Document Detail

Randomised controlled study of oral erythromycin for treatment of gastrointestinal dysmotility in preterm infants.
MedLine Citation:
PMID:  11320044     Owner:  NLM     Status:  MEDLINE    
AIM: To evaluate the effectiveness of oral erythromycin as a prokinetic agent for the treatment of moderately severe gastrointestinal dysmotility in preterm very low birthweight infants. METHODS: A prospective, double blind, randomised, placebo controlled study in a tertiary referral centre of a university teaching hospital was conducted on 56 preterm infants (< 1500 g) consecutively admitted to the neonatal unit. The infants were randomly allocated by minimisation to receive oral erythromycin (12.5 mg/kg, every six hours for 14 days) or an equivalent volume of placebo solution (normal saline) if they received less than half the total daily fluid intake or less than 75 ml/kg/day of milk feeds by the enteral route on day 14 of life. The times taken to establish half, three quarters, and full enteral feeding after the drug treatment were compared between the two groups. Potential adverse effects of oral erythromycin and complications associated with parenteral nutrition were assessed as secondary outcomes. RESULTS: Twenty seven and 29 infants received oral erythromycin and placebo solution respectively. The times taken to establish half, three quarters, and full enteral feeding after the drug treatment were significantly shorter in the group receiving oral erythromycin than in those receiving the placebo (p < 0.05, p < 0.05 and p < 0.0001 respectively). There was also a trend suggesting that more infants with prolonged feed intolerance developed cholestatic jaundice in the placebo than in the oral erythromycin group (10 v 5 infants). None of the infants receiving oral erythromycin developed cardiac dysrhythmia, pyloric stenosis, or septicaemia caused by multiresistant organisms. CONCLUSIONS: Oral erythromycin is effective in facilitating enteral feeding in preterm very low birthweight infants with moderately severe gastrointestinal dysmotility. Treated infants can achieve full enteral feeding 10 days earlier, and this may result in a substantial saving on hyperalimentation. However, until the safety of erythromycin has been confirmed in preterm infants, this treatment modality should remain experimental. Prophylactic or routine use of this medication for treatment of mild cases of gastrointestinal dysmotility is probably not warranted at this stage.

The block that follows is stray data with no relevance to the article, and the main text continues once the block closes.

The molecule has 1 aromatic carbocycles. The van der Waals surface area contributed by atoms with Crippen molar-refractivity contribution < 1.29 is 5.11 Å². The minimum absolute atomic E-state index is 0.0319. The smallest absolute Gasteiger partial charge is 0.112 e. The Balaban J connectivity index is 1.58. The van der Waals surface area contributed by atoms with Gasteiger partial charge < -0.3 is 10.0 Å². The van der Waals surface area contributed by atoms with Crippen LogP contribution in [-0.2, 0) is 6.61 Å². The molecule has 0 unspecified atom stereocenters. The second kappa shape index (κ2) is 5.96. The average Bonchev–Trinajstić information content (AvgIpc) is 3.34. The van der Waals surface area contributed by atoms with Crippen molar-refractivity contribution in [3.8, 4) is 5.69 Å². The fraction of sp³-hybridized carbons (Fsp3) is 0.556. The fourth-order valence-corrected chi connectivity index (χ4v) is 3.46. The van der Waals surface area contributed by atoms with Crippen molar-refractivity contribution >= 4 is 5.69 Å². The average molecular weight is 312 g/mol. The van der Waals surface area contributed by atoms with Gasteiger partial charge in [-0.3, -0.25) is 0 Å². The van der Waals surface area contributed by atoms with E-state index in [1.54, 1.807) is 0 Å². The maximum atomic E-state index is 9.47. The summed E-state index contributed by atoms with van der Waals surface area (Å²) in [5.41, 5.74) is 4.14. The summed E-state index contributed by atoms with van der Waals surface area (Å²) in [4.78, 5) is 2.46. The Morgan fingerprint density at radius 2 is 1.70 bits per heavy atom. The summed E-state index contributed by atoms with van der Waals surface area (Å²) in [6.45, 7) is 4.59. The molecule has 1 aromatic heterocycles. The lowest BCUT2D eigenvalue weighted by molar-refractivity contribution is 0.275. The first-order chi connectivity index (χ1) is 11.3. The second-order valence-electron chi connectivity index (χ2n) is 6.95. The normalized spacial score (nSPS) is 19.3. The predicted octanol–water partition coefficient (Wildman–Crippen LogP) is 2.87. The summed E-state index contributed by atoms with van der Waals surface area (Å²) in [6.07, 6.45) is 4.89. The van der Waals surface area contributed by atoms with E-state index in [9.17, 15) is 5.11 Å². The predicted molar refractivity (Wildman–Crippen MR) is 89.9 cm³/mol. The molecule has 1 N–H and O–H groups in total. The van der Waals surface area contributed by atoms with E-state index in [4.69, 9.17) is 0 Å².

P C Ng; K W So; K S Fung; C H Lee; T F Fok; E Wong; W Wong; K L Cheung; A F Cheng
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Publication Detail:
Type:  Clinical Trial; Journal Article; Randomized Controlled Trial    
Journal Detail:
Title:  Archives of disease in childhood. Fetal and neonatal edition     Volume:  84     ISSN:  1359-2998     ISO Abbreviation:  Arch. Dis. Child. Fetal Neonatal Ed.     Publication Date:  2001 May 
Date Detail:
Created Date:  2001-04-26     Completed Date:  2001-05-24     Revised Date:  2009-11-18    
Medline Journal Info:
Nlm Unique ID:  9501297     Medline TA:  Arch Dis Child Fetal Neonatal Ed     Country:  England    
Other Details:
Languages:  eng     Pagination:  F177-82     Citation Subset:  AIM; IM    
Department of Paediatrics, Prince of Wales Hospital, Chinese University of Hong Kong, Shatin, NT.
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MeSH Terms
Double-Blind Method
Enteral Nutrition
Erythromycin / therapeutic use*
Gastrointestinal Agents / therapeutic use*
Gastrointestinal Diseases / drug therapy*
Gastrointestinal Motility / drug effects
Infant, Newborn
Infant, Premature*
Infant, Very Low Birth Weight*
Statistics, Nonparametric
Time Factors
Treatment Outcome
Reg. No./Substance:
0/Gastrointestinal Agents; 114-07-8/Erythromycin

From MEDLINE®/PubMed®, a database of the U.S. National Library of Medicine

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